2012 commencement speaker is disappointing
Patrick Hernandez | Thursday, March 29, 2012
Disclaimer: I am not a heartless robot.
Now that that’s out of the way, I would like to say what I believe many people are thinking but (likely) few will say openly: Notre Dame’s choice of Haley Scott DeMaria for a 2012 commencement speaker is disappointing.
Notre Dame has selected influential politicians, academics, captains of industry, human rights advocates and others to be commencement speakers. Many have been Catholic; some have been Notre Dame graduates. All have achieved great things and bettered humanity in some form. The vast majority have been able to give graduates practical advice regarding their future careers, which, in all honesty, is what most of us are thinking about these days.
Ms. DeMaria has a remarkable and inspiring story, and I’m sure few of us would meet such hardship with her tenacity. However, I must be blunt: she has little to offer my fellow graduates or myself. Previous commencement speakers changed American politics, improved our common discourse and lifted thousands out of poverty. Ms. DeMaria’s accomplishments, however inspiring, pale somewhat in comparison. To my knowledge, she will also have very little to offer us in the way of constructive career advice.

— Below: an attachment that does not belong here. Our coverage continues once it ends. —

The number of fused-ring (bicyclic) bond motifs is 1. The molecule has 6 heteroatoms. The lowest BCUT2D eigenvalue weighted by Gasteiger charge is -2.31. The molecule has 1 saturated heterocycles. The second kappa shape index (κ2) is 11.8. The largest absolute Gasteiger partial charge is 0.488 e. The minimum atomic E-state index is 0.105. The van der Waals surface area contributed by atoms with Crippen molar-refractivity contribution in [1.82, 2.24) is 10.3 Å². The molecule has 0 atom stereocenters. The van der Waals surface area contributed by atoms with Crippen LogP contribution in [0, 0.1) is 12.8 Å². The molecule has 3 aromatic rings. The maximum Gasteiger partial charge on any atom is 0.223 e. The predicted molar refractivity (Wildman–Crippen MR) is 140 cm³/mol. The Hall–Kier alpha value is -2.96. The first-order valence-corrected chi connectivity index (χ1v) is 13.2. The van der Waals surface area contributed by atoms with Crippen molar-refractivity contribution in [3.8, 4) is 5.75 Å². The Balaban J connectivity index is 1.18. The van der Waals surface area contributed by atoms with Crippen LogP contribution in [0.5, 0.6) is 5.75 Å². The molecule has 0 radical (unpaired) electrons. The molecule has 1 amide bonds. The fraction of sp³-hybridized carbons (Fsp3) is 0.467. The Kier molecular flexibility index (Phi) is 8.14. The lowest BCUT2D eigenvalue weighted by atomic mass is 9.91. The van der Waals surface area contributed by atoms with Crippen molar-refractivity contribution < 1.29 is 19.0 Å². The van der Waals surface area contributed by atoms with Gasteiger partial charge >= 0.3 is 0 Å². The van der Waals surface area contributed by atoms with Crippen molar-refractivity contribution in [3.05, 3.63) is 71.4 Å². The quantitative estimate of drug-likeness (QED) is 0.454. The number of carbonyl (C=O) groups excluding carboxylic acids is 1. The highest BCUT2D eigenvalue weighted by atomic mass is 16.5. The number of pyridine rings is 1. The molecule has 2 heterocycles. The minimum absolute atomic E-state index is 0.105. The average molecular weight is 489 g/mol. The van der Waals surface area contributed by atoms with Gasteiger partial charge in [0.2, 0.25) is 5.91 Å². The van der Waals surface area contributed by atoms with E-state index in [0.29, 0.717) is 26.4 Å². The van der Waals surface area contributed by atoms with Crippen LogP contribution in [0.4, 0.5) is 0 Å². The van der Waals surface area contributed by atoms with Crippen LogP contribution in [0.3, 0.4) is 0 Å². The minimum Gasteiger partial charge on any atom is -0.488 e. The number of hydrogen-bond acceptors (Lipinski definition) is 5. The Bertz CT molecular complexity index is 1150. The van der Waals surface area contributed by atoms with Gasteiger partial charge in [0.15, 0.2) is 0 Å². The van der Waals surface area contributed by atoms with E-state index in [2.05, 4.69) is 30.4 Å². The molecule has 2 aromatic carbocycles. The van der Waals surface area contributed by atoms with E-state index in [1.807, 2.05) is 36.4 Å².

Some may point out that we needed to have a female commencement speaker. After five male speakers, I agree. But with all the influential, successful women who have contributed so much to the world, and with Notre Dame’s prestige, it smacks of nepotism and questionable judgment to choose someone so strongly affiliated with Notre Dame.
Our commencement should not be about one woman’s admittedly remarkable story nor her persistence in the face of obstacles. It should be about us, the graduates. The speaker should be someone who can tell us from experience how to accomplish great things and improve the lives of those around us. I have no doubt that we will, but I do not believe Ms. DeMaria is the right person for this job.